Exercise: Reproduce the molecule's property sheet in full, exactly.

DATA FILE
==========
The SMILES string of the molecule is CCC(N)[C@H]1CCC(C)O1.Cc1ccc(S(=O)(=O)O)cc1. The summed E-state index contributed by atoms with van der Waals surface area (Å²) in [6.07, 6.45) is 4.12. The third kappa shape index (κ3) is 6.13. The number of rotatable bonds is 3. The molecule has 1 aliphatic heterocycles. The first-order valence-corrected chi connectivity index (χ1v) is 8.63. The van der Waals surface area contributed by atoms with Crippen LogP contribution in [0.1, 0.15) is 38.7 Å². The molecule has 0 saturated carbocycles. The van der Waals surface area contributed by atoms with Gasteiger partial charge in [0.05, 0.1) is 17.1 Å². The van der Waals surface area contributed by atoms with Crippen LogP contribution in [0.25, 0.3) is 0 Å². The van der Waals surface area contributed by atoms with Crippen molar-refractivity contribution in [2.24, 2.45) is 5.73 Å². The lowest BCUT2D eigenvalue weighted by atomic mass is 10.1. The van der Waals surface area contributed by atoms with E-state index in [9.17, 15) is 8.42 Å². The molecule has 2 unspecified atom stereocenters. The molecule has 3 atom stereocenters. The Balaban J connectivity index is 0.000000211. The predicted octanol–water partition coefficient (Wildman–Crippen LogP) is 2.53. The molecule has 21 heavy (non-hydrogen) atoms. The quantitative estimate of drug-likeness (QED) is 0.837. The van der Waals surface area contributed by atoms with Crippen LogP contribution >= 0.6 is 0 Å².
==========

The SMILES string of the molecule is CCC(N)[C@H]1CCC(C)O1.Cc1ccc(S(=O)(=O)O)cc1. The summed E-state index contributed by atoms with van der Waals surface area (Å²) in [6.07, 6.45) is 4.12. The third kappa shape index (κ3) is 6.13. The number of rotatable bonds is 3. The molecule has 1 aliphatic heterocycles. The first-order valence-corrected chi connectivity index (χ1v) is 8.63. The van der Waals surface area contributed by atoms with Crippen LogP contribution in [0.1, 0.15) is 38.7 Å². The molecule has 0 saturated carbocycles. The van der Waals surface area contributed by atoms with Gasteiger partial charge in [0.05, 0.1) is 17.1 Å². The van der Waals surface area contributed by atoms with Crippen LogP contribution in [0.25, 0.3) is 0 Å². The van der Waals surface area contributed by atoms with Crippen molar-refractivity contribution in [2.24, 2.45) is 5.73 Å². The lowest BCUT2D eigenvalue weighted by atomic mass is 10.1. The van der Waals surface area contributed by atoms with E-state index in [9.17, 15) is 8.42 Å². The molecule has 2 unspecified atom stereocenters. The molecule has 3 atom stereocenters. The Balaban J connectivity index is 0.000000211. The predicted octanol–water partition coefficient (Wildman–Crippen LogP) is 2.53. The molecule has 21 heavy (non-hydrogen) atoms. The quantitative estimate of drug-likeness (QED) is 0.837. The van der Waals surface area contributed by atoms with Crippen LogP contribution >= 0.6 is 0 Å².